“I can’t be more happy to see that evolution, and the Abraham Accords, and everything that comes after, because we’re in the direction of progress and regional cooperation and opportunities.”
Pahlavi contrasted the role Iran used to play in the Gulf before the revolution with the situation now, where the country and its people are increasingly isolated.
“There was a time when people in Dubai were dreaming of coming to Tehran to go to our supermarkets and shop in our stores. Today the dream of every Tehrani is to go the furthest move away from Iran,” he said.
Pahlavi insisted that there is no deep-seated hatred on the part of Iranians for Arabs, Israelis or Americans, pointing out that students in Tehran had recently refused to take part in regime-organized demonstrations against foreign countries.
“A nation like Iran, which has a long history of civilization, of culture, of tolerance within itself, has never had an issue of antagonism vis-a-vis any other culture or nation,” he said.
The regime’s theocratic rule has also alienated more Iranians from religion, Pahlavi added. “I think religious governance has created a situation where people are steering away from religion. In fact, there’s much more apathy vis-a-vis any religious sentiment as a result of this regime directly trying to force a politicized religion and impose it on the public,” he said.
“Iranians have learned it the hard way, and I think today you see that even those who are pious in Iran don’t want this regime because they see the damage that it causes to people’s faith and to the clerical establishment.”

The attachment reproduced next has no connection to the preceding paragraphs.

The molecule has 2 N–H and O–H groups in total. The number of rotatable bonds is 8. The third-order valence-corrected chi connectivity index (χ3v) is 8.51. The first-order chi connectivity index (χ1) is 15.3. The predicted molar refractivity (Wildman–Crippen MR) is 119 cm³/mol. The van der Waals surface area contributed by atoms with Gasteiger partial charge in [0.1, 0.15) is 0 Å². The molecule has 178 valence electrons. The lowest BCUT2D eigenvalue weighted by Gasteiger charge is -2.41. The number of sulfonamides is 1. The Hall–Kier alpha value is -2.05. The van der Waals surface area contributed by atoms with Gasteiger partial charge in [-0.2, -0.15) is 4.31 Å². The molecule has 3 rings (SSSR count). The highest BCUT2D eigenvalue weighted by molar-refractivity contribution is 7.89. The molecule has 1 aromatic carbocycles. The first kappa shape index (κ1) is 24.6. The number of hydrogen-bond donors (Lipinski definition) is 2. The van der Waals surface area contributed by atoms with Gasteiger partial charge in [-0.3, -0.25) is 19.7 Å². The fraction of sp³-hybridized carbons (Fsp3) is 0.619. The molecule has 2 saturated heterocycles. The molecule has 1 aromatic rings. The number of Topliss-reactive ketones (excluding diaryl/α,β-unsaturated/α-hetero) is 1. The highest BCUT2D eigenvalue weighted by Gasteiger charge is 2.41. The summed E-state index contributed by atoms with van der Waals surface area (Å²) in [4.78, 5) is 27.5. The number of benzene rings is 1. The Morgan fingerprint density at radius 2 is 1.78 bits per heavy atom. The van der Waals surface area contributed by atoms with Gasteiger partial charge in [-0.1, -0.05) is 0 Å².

The Iranian people are emerging from their own “Islamic Inquisition,” he said, referring to the religious extremism of 16th-century Europe.
Pahlavi also attacked the influence of Iran’s Islamic Revolutionary Guard Corps, which controls much of the country’s economic infrastructure in alliance with the regime, as revealed in recent leaked comments by Foreign Minister Mohammad Javad Zarif.
Pahlavi said: “I was glad that somebody from the regime itself is dismantling this naive expectation by the Western world that moderates will be able to resolve the issues should they be in a position of control. It’s a totalitarian system at the end, depending on the decision of one supreme leader.”
He has advocated a democratic and secular system of government for his country, either with an elected president or a constitutional monarchy.
“It’s for the people of Iran to ultimately decide the final form, so long as the content is democratic, which is why I’ve asked my fellow compatriots — whether republicans or monarchists — in the future to put forth their best model or proposition as to what the final form could be,” he said.
“Once the regime collapses, we anticipate a period of transition where a temporary government will have to manage the country’s affairs while a constituent assembly will draft a new constitution, put to debate all these issues that are to be discussed, so that the people of Iran ultimately have a choice of how and what would determine the future.”
According to Pahlavi, greater regional cooperation would help the Middle East overcome many of the profound challenges it faces, such as climate change and water shortages.
“Long before we can resolve the political crisis, we should worry about the water crisis that exists in our area. This isn’t only Iran but many other countries also suffering from water crisis problems,” he said.
“If Iran today was a different Iran, you wouldn’t have missiles being shipped to Yemen. We’d have scientists, including Israeli experts who are the best in the field, working at resolving the water crisis for our respective countries.”